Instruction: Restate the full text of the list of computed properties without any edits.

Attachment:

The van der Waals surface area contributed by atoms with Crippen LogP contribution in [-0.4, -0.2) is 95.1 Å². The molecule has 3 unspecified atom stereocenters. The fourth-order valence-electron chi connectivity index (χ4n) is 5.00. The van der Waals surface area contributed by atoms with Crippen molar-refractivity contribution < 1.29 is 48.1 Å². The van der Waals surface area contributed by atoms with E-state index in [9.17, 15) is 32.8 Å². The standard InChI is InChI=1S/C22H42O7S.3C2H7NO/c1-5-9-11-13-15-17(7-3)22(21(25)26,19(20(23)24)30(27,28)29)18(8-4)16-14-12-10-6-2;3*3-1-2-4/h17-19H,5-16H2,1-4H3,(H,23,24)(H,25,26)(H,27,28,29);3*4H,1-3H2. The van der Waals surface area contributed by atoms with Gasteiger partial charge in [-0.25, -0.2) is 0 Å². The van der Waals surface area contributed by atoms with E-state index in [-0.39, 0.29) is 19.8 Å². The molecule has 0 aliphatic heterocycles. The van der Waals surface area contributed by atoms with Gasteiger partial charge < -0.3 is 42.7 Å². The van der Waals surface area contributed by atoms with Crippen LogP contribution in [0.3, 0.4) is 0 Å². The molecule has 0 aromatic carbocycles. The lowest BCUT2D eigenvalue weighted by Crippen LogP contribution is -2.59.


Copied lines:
The van der Waals surface area contributed by atoms with Crippen LogP contribution in [-0.4, -0.2) is 95.1 Å². The molecule has 3 unspecified atom stereocenters. The fourth-order valence-electron chi connectivity index (χ4n) is 5.00. The van der Waals surface area contributed by atoms with Crippen molar-refractivity contribution < 1.29 is 48.1 Å². The van der Waals surface area contributed by atoms with E-state index in [9.17, 15) is 32.8 Å². The standard InChI is InChI=1S/C22H42O7S.3C2H7NO/c1-5-9-11-13-15-17(7-3)22(21(25)26,19(20(23)24)30(27,28)29)18(8-4)16-14-12-10-6-2;3*3-1-2-4/h17-19H,5-16H2,1-4H3,(H,23,24)(H,25,26)(H,27,28,29);3*4H,1-3H2. The van der Waals surface area contributed by atoms with Gasteiger partial charge in [-0.25, -0.2) is 0 Å². The van der Waals surface area contributed by atoms with E-state index in [-0.39, 0.29) is 19.8 Å². The molecule has 0 aliphatic heterocycles. The van der Waals surface area contributed by atoms with Gasteiger partial charge < -0.3 is 42.7 Å². The van der Waals surface area contributed by atoms with Crippen LogP contribution in [0.3, 0.4) is 0 Å². The molecule has 0 aromatic carbocycles. The lowest BCUT2D eigenvalue weighted by Crippen LogP contribution is -2.59.